Published: Sept. 2, 2011
Updated: Sept. 2, 2011
Some people with leukemias and lymphomas never need treatment. Others might not need treatment right away, but may require therapy after several years. Some people might need to be treated right away.
Your patient care team will work with you to determine the treatment that best meets your needs.
Also called immunotherapy, this treatment involves using drugs that boost the immune system’s own ability to fight the cancer. Biologic therapy is an option for treatment of relapsed or refractory hairy cell leukemia and some lymphomas.
Chemotherapy is one of the main treatments for lymphomas and many leukemias. Chemotherapy involves administering drugs that kill cancer cells.
Systemic chemotherapy is administered to the whole body via an oral medication or an injection. Chemotherapy may be given as an inpatient or outpatient procedure.
Chemotherapy is effective at killing cancer cells, but it can harm normal cells too, resulting in side effects. Your doctor might adjust your regimen to reduce side effects. Side effects of chemotherapy can include:
For pregnant women, chemotherapy can also cause side effects to the fetus, including birth defects. Both mother and fetus must be watched closely during and after chemotherapy.
Targeted therapy involves using drugs that block growth of cancer cells or interfere with processes that help them survive. Examples of targeted therapy include monoclonal antibody therapy, which is used to treat some leukemias and lymphomas.
In this therapy, the antibodies attach to substances that make cancer cells grow, then can kill the cancer cells or keep them from growing. This treatment is administered via an IV infusion.
Other targeted therapy drugs used to treat leukemias include imatinib (Gleevec), rituximab (Rituxan), alemtuzumab (Campath), and ofatumumab (Arzerra).
Steroids (drugs manufactured to mimic the body’s hormones) may be used to kill cancer cells and help make chemotherapy work better. Steroids are often used in combination with several other treatment options.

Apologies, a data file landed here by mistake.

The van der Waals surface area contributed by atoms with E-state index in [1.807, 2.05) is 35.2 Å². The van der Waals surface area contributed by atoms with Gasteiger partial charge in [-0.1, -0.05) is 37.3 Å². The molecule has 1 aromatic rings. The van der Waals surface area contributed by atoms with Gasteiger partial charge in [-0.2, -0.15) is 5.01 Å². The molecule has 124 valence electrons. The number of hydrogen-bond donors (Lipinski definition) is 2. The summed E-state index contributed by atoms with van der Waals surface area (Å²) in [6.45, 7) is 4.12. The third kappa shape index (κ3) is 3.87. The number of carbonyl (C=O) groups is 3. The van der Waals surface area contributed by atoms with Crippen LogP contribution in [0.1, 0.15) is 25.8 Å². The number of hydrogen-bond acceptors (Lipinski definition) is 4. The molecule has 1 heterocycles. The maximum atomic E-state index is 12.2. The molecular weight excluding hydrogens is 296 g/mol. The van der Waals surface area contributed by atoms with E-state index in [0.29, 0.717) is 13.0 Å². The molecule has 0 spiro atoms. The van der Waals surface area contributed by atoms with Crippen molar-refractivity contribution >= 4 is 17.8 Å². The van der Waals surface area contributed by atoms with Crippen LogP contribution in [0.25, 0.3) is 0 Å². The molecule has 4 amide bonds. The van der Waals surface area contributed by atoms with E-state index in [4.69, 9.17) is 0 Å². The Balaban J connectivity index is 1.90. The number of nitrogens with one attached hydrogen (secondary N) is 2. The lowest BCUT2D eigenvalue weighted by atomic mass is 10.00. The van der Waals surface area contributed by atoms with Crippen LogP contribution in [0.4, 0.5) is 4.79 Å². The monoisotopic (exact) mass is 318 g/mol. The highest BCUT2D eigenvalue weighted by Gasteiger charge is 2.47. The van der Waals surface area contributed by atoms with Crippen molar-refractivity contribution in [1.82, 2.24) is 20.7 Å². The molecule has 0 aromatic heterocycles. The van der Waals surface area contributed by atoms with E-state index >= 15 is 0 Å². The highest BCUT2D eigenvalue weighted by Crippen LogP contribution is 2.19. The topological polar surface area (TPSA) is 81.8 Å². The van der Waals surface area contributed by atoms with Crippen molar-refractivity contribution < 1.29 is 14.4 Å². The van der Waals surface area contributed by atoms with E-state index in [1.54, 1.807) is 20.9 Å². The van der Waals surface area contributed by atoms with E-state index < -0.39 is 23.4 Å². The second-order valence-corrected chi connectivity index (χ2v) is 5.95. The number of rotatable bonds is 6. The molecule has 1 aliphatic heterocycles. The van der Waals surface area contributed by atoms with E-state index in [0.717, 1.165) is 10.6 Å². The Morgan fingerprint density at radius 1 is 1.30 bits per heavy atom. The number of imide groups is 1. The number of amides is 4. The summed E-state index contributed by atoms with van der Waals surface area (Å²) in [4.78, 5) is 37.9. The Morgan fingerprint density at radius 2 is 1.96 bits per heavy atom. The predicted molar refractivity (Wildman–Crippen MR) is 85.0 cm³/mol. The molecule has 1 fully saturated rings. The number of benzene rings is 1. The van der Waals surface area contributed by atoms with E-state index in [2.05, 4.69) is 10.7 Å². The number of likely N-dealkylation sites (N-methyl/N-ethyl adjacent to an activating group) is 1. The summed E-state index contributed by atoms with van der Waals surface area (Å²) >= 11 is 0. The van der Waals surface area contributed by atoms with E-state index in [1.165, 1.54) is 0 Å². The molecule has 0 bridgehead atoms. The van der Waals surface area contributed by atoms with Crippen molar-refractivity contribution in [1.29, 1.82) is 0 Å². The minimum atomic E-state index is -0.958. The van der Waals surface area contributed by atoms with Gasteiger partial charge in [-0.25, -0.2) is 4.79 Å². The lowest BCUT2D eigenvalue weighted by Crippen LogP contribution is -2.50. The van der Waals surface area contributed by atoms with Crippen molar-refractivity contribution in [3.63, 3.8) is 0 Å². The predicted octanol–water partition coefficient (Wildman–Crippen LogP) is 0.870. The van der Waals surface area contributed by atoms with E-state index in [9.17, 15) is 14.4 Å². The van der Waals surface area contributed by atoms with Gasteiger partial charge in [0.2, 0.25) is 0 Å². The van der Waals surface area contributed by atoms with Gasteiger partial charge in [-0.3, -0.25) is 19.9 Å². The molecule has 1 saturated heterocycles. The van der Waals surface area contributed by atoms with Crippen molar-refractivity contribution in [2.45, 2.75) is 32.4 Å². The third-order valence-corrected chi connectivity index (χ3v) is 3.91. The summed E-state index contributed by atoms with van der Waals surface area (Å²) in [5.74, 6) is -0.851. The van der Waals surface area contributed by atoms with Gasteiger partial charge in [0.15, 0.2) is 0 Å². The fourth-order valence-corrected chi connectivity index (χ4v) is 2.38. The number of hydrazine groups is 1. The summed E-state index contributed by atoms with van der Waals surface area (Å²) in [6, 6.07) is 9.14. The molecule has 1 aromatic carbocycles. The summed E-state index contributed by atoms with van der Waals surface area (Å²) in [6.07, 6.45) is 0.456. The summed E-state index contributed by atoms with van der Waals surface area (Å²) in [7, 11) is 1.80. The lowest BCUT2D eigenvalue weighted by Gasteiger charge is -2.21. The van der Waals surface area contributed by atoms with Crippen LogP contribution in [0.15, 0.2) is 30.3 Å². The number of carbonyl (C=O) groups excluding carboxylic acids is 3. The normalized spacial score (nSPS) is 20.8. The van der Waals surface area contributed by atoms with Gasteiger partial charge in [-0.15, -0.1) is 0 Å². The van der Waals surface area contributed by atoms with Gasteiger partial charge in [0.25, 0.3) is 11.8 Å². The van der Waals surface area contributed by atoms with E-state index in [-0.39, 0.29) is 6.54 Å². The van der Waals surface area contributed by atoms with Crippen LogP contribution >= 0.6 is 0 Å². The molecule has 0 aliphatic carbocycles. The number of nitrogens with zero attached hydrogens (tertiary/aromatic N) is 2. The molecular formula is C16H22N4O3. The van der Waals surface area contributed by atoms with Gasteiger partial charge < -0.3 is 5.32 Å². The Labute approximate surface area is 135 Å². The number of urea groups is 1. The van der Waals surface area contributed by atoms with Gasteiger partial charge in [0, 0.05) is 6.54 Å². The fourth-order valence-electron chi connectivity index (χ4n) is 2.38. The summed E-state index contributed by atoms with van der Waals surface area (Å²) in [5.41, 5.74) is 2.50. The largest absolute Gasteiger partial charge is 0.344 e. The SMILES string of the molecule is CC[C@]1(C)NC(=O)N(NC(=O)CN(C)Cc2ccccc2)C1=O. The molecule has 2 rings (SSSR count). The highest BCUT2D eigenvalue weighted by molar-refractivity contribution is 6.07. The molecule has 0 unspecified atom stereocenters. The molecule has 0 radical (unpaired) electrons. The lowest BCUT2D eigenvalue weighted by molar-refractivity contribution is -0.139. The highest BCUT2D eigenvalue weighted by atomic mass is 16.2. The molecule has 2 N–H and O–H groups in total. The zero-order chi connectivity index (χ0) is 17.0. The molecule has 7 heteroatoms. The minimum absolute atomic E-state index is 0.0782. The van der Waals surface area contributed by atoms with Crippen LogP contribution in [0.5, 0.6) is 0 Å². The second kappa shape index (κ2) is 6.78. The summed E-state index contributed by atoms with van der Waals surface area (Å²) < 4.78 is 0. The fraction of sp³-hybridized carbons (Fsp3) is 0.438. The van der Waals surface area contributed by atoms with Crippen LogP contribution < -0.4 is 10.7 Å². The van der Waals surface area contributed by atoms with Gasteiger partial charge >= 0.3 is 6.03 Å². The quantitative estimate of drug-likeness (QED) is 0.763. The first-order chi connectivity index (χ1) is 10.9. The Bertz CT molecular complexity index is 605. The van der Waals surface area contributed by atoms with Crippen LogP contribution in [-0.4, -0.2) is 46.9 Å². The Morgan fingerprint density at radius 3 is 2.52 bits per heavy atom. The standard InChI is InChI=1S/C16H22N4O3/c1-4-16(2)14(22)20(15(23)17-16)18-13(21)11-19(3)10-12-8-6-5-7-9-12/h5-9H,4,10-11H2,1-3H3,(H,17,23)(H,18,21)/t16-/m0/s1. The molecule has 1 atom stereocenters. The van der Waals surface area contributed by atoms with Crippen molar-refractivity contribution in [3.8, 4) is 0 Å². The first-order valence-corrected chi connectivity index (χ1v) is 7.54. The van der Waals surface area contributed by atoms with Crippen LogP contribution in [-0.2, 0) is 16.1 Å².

Radiation (high-energy rays that can kill cancer cells) is one of the main treatments for lymphomas and many leukemias. Radiation can be administered externally using a machine, or internally by implanting seeds, wires, or catheters that emit radiation directly near the cancer.
For pregnant women, radiation should be delayed until after the baby is delivered, if possible, to avoid side effects to the fetus.
There are different kinds of stem cell transplants. The two main types are allogeneic and autologous transplant.
In an allogeneic transplant, the patient is given high doses of systemic chemotherapy and sometimes radiation, which destroys the cancer cells and other cells in the bone marrow. The patient is then given stem cells that have been donated by another person, which develop into new, healthy bone marrow cells.
In an autologous transplant, the patient’s own stem cells are removed and stored. Then high doses of systemic chemotherapy or radiation are administered, which destroys the cancer cells and other cells in the bone marrow. Then the patient’s stem cells are returned to the blood, where they will develop into new, healthy bone marrow cells.
This treatment is used in some aggressive forms of leukemia and lymphomas and are being tested in clinical trials for a wider variety of leukemias and lymphomas. Learn more about stem cell transplants at Duke.
Surgery may be used for diagnosing lymphomas by obtaining a lymph node biopsy.
Watchful waiting is an option for people with lymphoma and some leukemias, especially people with early stage disease and pregnant women. This approach involves observing the patient without treatment until symptoms appear or change.
Patients treated for leukemias or lymphomas may develop side effects from chemotherapy or radiation even months or years after treatment ends. Patients should receive follow-up care from doctors experienced in treatment and management of these effects, which can include:
Learn more about leukemias and lymphomas: